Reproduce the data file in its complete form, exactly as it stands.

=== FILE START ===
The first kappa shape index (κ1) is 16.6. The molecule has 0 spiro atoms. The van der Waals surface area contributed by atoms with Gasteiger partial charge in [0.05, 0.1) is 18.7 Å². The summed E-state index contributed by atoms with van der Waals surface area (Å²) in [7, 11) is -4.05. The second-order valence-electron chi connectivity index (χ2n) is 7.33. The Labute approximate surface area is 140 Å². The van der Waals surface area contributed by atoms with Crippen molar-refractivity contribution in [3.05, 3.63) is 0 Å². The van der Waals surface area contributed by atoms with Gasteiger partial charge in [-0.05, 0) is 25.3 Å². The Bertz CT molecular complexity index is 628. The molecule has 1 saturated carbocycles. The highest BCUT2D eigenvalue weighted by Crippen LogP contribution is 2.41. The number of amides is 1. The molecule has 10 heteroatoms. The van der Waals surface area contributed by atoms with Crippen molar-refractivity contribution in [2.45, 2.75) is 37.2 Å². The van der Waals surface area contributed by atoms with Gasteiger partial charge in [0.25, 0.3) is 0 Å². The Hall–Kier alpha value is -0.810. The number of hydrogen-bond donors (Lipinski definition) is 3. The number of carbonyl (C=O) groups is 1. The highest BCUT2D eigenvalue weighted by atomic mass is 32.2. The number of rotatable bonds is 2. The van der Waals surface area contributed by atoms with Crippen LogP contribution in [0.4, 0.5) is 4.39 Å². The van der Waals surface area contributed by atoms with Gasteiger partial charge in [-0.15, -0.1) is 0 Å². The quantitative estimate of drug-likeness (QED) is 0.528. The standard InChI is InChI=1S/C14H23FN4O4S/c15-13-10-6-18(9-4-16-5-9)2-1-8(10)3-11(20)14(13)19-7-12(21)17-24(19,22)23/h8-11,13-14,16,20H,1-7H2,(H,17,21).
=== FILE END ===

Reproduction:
The first kappa shape index (κ1) is 16.6. The molecule has 0 spiro atoms. The van der Waals surface area contributed by atoms with Gasteiger partial charge in [0.05, 0.1) is 18.7 Å². The summed E-state index contributed by atoms with van der Waals surface area (Å²) in [7, 11) is -4.05. The second-order valence-electron chi connectivity index (χ2n) is 7.33. The Labute approximate surface area is 140 Å². The van der Waals surface area contributed by atoms with Crippen molar-refractivity contribution in [3.05, 3.63) is 0 Å². The van der Waals surface area contributed by atoms with Gasteiger partial charge in [-0.05, 0) is 25.3 Å². The Bertz CT molecular complexity index is 628. The molecule has 1 saturated carbocycles. The highest BCUT2D eigenvalue weighted by Crippen LogP contribution is 2.41. The number of amides is 1. The molecule has 10 heteroatoms. The van der Waals surface area contributed by atoms with Crippen molar-refractivity contribution in [2.45, 2.75) is 37.2 Å². The van der Waals surface area contributed by atoms with Gasteiger partial charge in [0.25, 0.3) is 0 Å². The Hall–Kier alpha value is -0.810. The number of hydrogen-bond donors (Lipinski definition) is 3. The number of carbonyl (C=O) groups is 1. The highest BCUT2D eigenvalue weighted by atomic mass is 32.2. The number of rotatable bonds is 2. The van der Waals surface area contributed by atoms with Crippen LogP contribution in [0.4, 0.5) is 4.39 Å². The van der Waals surface area contributed by atoms with Gasteiger partial charge in [-0.15, -0.1) is 0 Å². The quantitative estimate of drug-likeness (QED) is 0.528. The standard InChI is InChI=1S/C14H23FN4O4S/c15-13-10-6-18(9-4-16-5-9)2-1-8(10)3-11(20)14(13)19-7-12(21)17-24(19,22)23/h8-11,13-14,16,20H,1-7H2,(H,17,21).